National Suicide Prevention hotline changed to 9-8-8

The National Suicide Prevention hotline has officially changed to 9-8-8, resembling the popular emergency hotline 9-1-1.

988 Suicide and Crisis Lifeline has been designated the new hotline for those in a crisis and is active across the United States. Once callers dial 988, they are connected to trained counselors who listen, give support and connect callers to the appropriate resources if necessary.

On top of the 988 Lifeline number for students to use, Texas Tech offers programs such as the Risk Intervention and Safety Education organization (RISE) to help students that are in dangerous situations or need mental health help.

Aubrey Brozo, program coordinator for peer education and outreach at RISE, said the RISE organization included the new Lifeline number in their presentations for the classes they teach.

"We do have it in our presentations,” Brozo said. “So every presentation that we give to classes on every single one of them, even if it's not necessarily a presentation about mental health, we sort of have that hotline number.”

Brozo said the organization helped over 35,000 students from summer last year until the end of spring this year.

"Out of the 35,043 students, we served 3,728 students with topics relating to depression and suicide,” Brozo said.

RISE offers a program called Raider Recharge where students can attend an one on one coaching session that focuses on mental wellness with the organization's graduate assistants.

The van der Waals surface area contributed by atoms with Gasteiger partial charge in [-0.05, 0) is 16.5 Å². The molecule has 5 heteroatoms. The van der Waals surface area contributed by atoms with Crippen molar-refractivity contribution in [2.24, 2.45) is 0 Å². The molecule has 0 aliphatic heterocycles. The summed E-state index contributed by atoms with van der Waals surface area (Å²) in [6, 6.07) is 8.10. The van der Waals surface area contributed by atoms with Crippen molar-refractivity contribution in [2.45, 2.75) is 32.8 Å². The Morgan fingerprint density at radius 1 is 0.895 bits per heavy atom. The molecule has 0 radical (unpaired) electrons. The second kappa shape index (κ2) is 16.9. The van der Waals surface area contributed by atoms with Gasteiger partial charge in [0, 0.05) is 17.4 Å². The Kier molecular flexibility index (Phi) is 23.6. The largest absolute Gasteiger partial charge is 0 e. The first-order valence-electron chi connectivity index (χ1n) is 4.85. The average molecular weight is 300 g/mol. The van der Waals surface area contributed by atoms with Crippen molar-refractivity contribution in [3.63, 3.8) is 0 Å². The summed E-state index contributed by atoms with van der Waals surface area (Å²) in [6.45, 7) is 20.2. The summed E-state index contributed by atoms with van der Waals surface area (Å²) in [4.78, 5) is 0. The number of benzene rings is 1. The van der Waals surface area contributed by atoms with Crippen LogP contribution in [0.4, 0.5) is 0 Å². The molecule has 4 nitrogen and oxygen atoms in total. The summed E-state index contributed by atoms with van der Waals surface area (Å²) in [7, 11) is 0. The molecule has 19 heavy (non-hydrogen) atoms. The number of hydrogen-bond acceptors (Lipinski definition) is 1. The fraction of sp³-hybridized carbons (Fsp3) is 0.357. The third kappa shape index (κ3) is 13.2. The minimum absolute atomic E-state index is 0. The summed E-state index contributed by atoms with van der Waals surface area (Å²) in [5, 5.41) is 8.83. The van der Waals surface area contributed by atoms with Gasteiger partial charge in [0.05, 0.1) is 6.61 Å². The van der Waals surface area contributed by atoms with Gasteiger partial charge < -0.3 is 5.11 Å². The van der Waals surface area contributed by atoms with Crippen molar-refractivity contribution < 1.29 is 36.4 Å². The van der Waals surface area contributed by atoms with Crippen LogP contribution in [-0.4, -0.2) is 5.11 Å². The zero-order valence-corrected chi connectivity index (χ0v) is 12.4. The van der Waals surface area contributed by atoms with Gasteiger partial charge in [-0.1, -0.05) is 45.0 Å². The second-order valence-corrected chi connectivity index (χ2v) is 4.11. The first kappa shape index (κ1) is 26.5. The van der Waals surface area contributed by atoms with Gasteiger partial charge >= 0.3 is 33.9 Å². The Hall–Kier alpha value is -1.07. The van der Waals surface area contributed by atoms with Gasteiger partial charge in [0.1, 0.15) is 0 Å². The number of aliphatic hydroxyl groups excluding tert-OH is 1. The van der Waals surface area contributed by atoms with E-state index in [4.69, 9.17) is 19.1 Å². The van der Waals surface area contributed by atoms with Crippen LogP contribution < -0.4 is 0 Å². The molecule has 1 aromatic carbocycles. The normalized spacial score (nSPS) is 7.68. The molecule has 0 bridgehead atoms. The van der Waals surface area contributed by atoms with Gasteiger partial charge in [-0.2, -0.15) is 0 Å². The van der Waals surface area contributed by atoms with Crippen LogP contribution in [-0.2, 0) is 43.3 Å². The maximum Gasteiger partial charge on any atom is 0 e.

“So while our grad assistants are not licensed mental health professionals, they offer coaching so they can focus on if a student is struggling in any aspect of wellness,” Brozo said. “So whether that's like stress management, or finances, or maybe just homesickness, or any of the aspects of wellness are affected.”

Brozo said RISE also works closely with the Student Counseling Center that deals with more serious mental health issues of students.

“If a student were to come into the office in a crisis and are experiencing any sort of mental health crisis, we would automatically walk them over to the counseling center,” Brozo said.

Haley Wallace, the Program Manager of Communications, Marketing and Design at RISE, said it’s important to reach out for people. Wallace said if someone doesn’t reach out, then no one knows how to help them.

“I think a lot of people are embarrassed or closed off about their emotions and mental health,” Wallace said. “It's really important to destigmatize that everyone has struggled with their mental health in different ways.”

Wallace said when someone reaches out to a friend, knowing how to respond or act is important.

“I think a good way to respond to someone saying that they might need help is how can I support you?” Wallace said. “What does support look like for you? How can I be there for you?”

Sometimes the best support can come from just listening or comforting the person in distress. Wallace said listening to what people need in certain situations can be a great way to show support.

“If you're venting to a friend, maybe you don't want them to chime in with advice. Maybe you just want an ear and someone to care about you,” Wallace said. “I think it's really important to establish those boundaries of what people need in what situations and just be transparent about that." 

For more information about Raider Recharge contact RISE to set up an appointment by email at RISE@ttu.edu or by phone call at 806.742.2110.

The previous lifeline number (1-800-273-8255) will also be available to use for those in distress.

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